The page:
Writer’s Desk: Get the Details Right

In her novel The Mars Room, Rachel Kushner mined the details of her life in San Francisco, specifically growing up on the Pacific side in downmarket Sunset, long before Silicon Valley. Here is how she described it:

The Sunset was San Francisco, proudly, and yet an alternate one to what you might know: it was not about rainbow flags or Beat poetry or steep crooked streets but fog and Irish bars and liquor stores all the way to the Great Highway, where a sea of broken glass glittered along the endless parking strip of Ocean Beach. It was us girls in the back of someone’s primered Charger or Challenger riding those short, but long, forty-eight blocks to the beach, one boy shotgun with a stolen fire extinguisher, flocking people on street corners, randoms blasted white…

Given the litter of specifics there, you can not only imagine the scene but feel Kushner’s tart pride in recalling everything. That same instinct could turn to insult when reading an author who lets their attention slip, doesn’t remember that it was “forty-eight blocks to the beach”.

In Kushner’s essay, “The Hard Crowd,” she writes about her time in Haight-Ashbury, in the detritus of the 1960s, with Oliver Stone shooting The Doors on her doorstep. Sidelining from that, she takes aim at another California-reared scribe, Joan Didion:

In her eponymous “White Album” essay, Joan Didion insists that Jim Morrison’s pants are “black vinyl,” not black leather. Did you notice? She does this at least three times, refers to Jim Morrison’s pants as vinyl.

Kushner then pens an imaginary letter of complaint:

Dear Joan:

Record albums are made out of vinyl. Jim Morrison’s pants were leather, and even a Sacramento débutante, a Berkeley Tri-Delt, should know the difference.

Sincerely,

Rachel

Get those little details right. Get them wrong, and a reader who knows will be instantly pulled out of your writing. Possibly never to return.

Do your research, and keep them coming back for more.

Writer’s Desk: Only If You Have To

Around the time of the release of his documentary Harmontown, the ridiculously prolific and idea-rich writer Dan Harmon (Ricky & Morty, Community) took part in an AMA on Reddit, where he delivered some tips on the trade.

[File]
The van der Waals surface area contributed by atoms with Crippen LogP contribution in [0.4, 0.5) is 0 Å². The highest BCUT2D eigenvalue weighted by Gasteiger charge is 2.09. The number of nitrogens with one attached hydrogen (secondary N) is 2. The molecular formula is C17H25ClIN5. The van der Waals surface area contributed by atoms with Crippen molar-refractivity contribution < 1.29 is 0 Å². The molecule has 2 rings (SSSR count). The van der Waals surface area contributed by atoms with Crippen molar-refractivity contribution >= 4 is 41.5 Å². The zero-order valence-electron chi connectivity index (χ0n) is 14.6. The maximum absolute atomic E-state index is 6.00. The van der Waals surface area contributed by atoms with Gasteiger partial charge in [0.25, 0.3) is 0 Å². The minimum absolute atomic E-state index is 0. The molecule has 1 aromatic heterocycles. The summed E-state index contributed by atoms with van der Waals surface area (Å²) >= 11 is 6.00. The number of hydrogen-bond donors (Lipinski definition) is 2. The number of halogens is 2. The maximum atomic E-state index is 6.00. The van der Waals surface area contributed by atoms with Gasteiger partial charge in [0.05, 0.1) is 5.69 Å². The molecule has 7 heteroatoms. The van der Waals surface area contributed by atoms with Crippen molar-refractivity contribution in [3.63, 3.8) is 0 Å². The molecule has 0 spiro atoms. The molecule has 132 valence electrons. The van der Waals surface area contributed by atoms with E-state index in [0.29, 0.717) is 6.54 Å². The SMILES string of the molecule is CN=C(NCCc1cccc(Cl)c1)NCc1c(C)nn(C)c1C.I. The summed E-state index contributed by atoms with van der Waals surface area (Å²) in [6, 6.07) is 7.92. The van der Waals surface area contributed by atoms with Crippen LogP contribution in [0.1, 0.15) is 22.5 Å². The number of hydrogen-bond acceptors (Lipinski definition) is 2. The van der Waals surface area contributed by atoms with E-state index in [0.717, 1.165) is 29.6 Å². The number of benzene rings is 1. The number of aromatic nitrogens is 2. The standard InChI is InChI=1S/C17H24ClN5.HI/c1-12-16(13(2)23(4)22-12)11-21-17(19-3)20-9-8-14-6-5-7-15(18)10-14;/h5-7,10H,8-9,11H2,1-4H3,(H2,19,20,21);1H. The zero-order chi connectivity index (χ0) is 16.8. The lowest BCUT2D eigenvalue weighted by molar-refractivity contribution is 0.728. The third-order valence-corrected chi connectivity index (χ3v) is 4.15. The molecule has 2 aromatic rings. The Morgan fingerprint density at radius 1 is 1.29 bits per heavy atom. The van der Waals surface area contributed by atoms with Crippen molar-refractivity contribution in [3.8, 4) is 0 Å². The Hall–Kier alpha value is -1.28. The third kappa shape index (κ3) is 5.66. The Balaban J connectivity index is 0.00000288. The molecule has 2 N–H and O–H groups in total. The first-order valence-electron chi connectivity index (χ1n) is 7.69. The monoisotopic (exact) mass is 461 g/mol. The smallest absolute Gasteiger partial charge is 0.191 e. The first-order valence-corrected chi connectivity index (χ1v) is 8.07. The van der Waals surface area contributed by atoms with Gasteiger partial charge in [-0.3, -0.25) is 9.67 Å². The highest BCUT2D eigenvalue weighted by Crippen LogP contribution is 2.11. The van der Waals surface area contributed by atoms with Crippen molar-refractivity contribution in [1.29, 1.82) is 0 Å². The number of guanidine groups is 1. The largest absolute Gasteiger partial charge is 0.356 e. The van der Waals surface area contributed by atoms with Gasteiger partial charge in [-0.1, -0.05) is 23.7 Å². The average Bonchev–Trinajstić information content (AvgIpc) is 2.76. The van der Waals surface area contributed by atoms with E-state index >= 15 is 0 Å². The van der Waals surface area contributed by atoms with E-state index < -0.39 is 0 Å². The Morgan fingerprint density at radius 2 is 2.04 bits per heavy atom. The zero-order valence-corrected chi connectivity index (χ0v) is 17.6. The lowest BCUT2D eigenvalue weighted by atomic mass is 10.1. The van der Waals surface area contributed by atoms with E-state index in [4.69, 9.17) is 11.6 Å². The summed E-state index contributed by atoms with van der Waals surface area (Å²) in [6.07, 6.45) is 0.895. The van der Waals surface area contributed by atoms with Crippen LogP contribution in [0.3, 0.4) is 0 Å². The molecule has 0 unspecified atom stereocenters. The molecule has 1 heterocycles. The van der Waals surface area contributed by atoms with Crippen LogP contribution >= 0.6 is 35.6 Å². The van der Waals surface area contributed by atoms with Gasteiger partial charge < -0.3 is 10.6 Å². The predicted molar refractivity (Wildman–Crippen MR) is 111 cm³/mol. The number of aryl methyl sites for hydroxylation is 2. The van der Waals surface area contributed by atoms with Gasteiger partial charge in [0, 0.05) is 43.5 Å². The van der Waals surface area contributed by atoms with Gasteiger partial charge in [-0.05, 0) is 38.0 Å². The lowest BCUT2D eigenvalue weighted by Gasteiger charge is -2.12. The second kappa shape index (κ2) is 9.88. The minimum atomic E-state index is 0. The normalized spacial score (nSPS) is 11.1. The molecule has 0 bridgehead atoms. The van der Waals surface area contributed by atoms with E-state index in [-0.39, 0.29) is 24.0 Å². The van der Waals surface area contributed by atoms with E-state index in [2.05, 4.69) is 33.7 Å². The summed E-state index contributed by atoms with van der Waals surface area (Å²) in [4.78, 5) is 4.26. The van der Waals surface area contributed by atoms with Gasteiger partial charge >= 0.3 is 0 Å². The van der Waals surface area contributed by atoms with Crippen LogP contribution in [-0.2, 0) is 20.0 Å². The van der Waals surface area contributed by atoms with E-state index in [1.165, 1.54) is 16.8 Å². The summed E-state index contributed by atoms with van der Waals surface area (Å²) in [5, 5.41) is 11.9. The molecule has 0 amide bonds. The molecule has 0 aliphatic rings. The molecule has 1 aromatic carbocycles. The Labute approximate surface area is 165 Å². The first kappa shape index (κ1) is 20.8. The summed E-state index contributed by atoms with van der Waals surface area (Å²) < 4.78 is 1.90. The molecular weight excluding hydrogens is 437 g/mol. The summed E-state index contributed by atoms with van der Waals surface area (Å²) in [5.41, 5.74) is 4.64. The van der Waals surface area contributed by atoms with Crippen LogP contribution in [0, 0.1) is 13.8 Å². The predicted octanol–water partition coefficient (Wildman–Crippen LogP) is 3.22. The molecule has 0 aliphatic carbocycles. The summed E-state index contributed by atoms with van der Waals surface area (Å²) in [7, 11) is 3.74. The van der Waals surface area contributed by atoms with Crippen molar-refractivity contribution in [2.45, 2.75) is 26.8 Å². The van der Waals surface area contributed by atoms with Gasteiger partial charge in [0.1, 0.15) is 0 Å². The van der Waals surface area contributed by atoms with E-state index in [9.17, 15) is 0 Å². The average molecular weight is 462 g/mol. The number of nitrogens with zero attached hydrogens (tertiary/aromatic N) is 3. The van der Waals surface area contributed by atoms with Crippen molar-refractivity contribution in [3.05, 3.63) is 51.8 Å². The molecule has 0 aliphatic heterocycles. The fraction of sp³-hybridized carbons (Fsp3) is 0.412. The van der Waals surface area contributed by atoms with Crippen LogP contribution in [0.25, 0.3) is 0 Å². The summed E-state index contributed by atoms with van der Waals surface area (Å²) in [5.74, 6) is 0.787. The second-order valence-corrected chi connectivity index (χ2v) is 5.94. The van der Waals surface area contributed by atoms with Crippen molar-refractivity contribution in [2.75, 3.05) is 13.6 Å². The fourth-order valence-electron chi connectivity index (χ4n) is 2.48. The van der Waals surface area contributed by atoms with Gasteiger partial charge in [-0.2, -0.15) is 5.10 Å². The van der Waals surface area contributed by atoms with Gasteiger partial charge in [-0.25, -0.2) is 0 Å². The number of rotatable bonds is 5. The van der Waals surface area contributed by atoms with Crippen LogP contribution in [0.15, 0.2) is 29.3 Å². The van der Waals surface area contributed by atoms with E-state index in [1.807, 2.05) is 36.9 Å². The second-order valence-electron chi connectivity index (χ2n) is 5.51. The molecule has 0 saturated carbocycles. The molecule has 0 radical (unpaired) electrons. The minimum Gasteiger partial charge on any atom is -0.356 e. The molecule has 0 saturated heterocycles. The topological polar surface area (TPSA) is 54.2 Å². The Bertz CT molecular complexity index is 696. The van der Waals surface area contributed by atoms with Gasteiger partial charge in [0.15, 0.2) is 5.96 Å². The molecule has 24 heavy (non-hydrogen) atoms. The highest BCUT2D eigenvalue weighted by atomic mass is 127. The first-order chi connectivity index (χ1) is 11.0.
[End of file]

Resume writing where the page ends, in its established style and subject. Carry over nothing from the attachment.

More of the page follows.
This one hit home:

Nobody can tell you that it’s going to work out. Outcome can’t be controlled. We’re not luck writers; we’re screenwriters. So all one screenwriter can say to another is, ‘Hey, it’s a tough racket for a really long time with random pockets of insanely good fortune to be found.’ Would you write screenplays if you were on a desert island? If the answer is yes, you should stick with it, because what the hell else are you going to do that’s going to make you happy?

While he’s specifically talking about screenwriting, which is its own kind of death-by-committee trade, the same lens should be used to view any kind of writing.

In other words, if you can do something else with your time, go and do that thing. It will certainly make you happier than writing.

(h/t: No Film School)

TV Room: ‘Night Stalker’

My review of the new Netflix true-crime series Night Stalker ran at Slant:

Netflix’s Night Stalker: The Hunt for a Serial Killer, a four-part series about Richard Ramirez, the sadistic serial rapist and murderer who terrorized the citizens of Los Angeles and San Francisco in the mid-1980s, is dramatically satisfying but structurally rote. Director Tiller Russell glosses the story over with more cinematic panache than you might see on 48 Hours, all straight from the Southland-noir template, including eerie tracking shots of a full moon behind dark palm trees and Michael Mann-ish overhead views of nighttime highways. But despite a story filled with big-hearted good guys, a depraved villain, and an edge-of-your-seat finale, the series feels overly pat and formulaic…

Here’s the trailer:

Literary Birthday: Susan Sontag

When Susan Sontag (born today in 1933) published Notes on Camp in 1964, she was already something of an enfant terrible in the literary world. This inventively formatted and passionately argued book-length essay further fueled her reputation at a time when the lines between high and low culture were blurring fast.

In elliptical fashion, the normally fiery critic danced around defining camp (“a certain mode of aestheticism”) and tried to give some idea of the overwrought and self-conscious (except when it isn’t) artifacts that are part of the camp canon: Tiffany lamps, Swan Lake, King Kong, Flash Gordon, and “stag movies seen without lust.”

The next year, Sontag entered herself into the evolving canon of camp—its droll downtown Manhattan subdivision, at least—by sitting for one of Andy Warhol’s “screen tests.”

Writer’s Desk: Once Again, With Feeling